Representatives from Australia's internet industry have called for full disclosure of a proposed free trade agreement between the United States and its allies in the Pacific, concerned that the deal asks ISPs to shoulder onerous burdens around copyright infringement.
The Australian Government has flagged that the Trans-Pacific Partnership Agreement (TPPA) as its “highest regional trade negotiation priority”. Parties to the agreement include Australia, the United States, New Zealand, Singapore, Chile, Brunei, Peru and Vietnam.
The Department of Foreign Affairs and Trade (DFAT) has held the first of five “stakeholder” consultations to discuss the agreement.
Among the attendees was representatives from the Australian Digital Alliance (ADA), who have called for contentious copyright provisions within the TPPA to be disclosed as a matter of priority.
“A robust and open debate is needed,” said ADA chief Matt Dawes.
ADA members include schools, universities, consumer groups, major cultural institutions, IT companies, scientific and other research organisations, libraries and individuals with a common concern about unbalanced intellectual property laws.
“Negotiators should release an official version of the draft text, or a framework of the issues, as soon as reasonably possible, to allow for meaningful discussions at a time when they can still influence the outcome," Dawes said. "This is necessary to ensure that each country is able to balance copyright law in its best interests.”
Leaked US contentious extension to online copyright
Of particular concern is U.S.effoirts to extend Australia's current online copyright laws, revealed in a leak of the draft text.
The leaked draft from the Santiago talks outlined extensive new powers for rights holders beyond those required by current law - some of which were promoted but inevitably scrapped during negotiations for the controversial ACTA (Anti-Counterfeiting Trade Agreement).
The TPPA offers rights holders:
- A new legal regime of ISP liability
- A right to ask ISPs to identify internet users
- Established (statutory) damages for the rights holder
- Criminal enforcement for technological measures beyond WIPO internet treaties, even when there is not copyright infringement
- Outlawing parallel trade in any copyrighted good
- A 95-year copyright minimum term for works for hire
Australia's "robust view"
The ADA expressed confidence that DFAT, negotiating for Australian interests, will again take a “robust view” in any discussion of IP issues.
But the digital lobby group insisted that public disclosure was still necessary, given the debacle over the lack of transparency in negotiations around the Anti Counterfeit Trade Agreement last year.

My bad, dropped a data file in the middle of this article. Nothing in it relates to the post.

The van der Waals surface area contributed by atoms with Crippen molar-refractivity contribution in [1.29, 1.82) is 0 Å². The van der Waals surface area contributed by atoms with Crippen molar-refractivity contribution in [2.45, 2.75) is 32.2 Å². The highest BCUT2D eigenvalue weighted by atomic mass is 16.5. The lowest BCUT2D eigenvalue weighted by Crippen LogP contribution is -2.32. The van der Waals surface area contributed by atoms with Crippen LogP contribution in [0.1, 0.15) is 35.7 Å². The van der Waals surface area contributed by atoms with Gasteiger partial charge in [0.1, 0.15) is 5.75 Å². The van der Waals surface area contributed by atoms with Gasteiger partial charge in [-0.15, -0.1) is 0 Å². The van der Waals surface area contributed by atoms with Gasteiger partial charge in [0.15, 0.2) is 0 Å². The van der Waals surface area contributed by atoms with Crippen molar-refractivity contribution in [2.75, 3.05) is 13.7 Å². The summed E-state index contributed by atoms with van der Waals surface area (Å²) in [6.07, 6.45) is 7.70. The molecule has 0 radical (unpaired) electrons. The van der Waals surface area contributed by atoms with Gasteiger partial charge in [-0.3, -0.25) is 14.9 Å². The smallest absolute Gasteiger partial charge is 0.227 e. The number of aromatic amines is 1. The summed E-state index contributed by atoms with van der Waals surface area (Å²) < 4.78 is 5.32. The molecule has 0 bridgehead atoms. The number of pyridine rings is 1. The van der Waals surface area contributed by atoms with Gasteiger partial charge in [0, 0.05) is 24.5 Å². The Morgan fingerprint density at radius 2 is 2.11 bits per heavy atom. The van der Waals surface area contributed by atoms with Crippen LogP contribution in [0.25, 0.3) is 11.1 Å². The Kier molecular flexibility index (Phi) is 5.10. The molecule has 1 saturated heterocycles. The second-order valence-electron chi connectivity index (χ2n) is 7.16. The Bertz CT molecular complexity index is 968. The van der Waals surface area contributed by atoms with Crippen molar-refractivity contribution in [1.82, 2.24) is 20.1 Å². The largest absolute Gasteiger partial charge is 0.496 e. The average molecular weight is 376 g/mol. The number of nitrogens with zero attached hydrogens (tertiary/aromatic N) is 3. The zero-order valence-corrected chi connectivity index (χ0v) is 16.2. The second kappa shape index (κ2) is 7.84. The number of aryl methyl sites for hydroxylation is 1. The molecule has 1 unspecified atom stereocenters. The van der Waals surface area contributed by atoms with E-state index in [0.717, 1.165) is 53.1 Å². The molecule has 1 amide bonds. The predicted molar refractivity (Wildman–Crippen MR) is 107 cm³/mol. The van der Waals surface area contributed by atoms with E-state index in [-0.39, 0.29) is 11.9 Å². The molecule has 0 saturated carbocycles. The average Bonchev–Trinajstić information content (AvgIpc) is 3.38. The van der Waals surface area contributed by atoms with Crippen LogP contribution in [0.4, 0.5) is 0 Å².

“While the US leak is not the negotiating text, it threatens the balance of copyright necessary to foster innovation and creativity in Pacific nations such as Australia,” Dawes said.
“As the world's largest exporter of copyright content, the US stands to gain from the increases of copyright protection and enforcement it proposes to be included in the TPPA.”
Government ignores expert warnings
Dawessaid that last month the Government had accepted many of the recommendations of Productivity Commission’s report on Trade Agreements, which recommended against the inclusion of IP provisions in regional agreements. The Productivity Commission added that these should only be included in cases where a rigorous economic analysis showed overall net benefits for the agreement partners.
But the Gillard Government’s response to the report - which received little publicity at the time - omitted any reference to this caution about IP provisions.
Furthermore the Government rejected recommendations about quantitative analysis of potential impacts.
“Quantitative analysis can be highly misleading, with conclusions heavily dependent on simplifying assumptions used in modelling. Agreements will be presented for consideration by the Joint Standing Committee on Treaties before ratification.”
The Gillard Government’s trade policy statement now describes its “highest regional trade negotiation priority” is to conclude the TPP agreement.
“The Australian Government will pursue a TPP outcome that eliminates or at least substantially reduces barriers to trade and investment."
Dawes noted that the Government’s statement also agreed that the "public [should] be well informed about trade negotiations and have an opportunity for input."
“This means the draft text, or a framework of the issues should be released even sooner,” he told iTnews.
"The time for meaningful discussions is now so the public can still influence the outcome. This is necessary to ensure that each country is able to balance copyright law in its best interests.”
The Department of Foreign Affairs and Trade has scheduled four other public and industry briefings on the TPPA in Brisbane, Perth, Melbourne and Sydney later this month.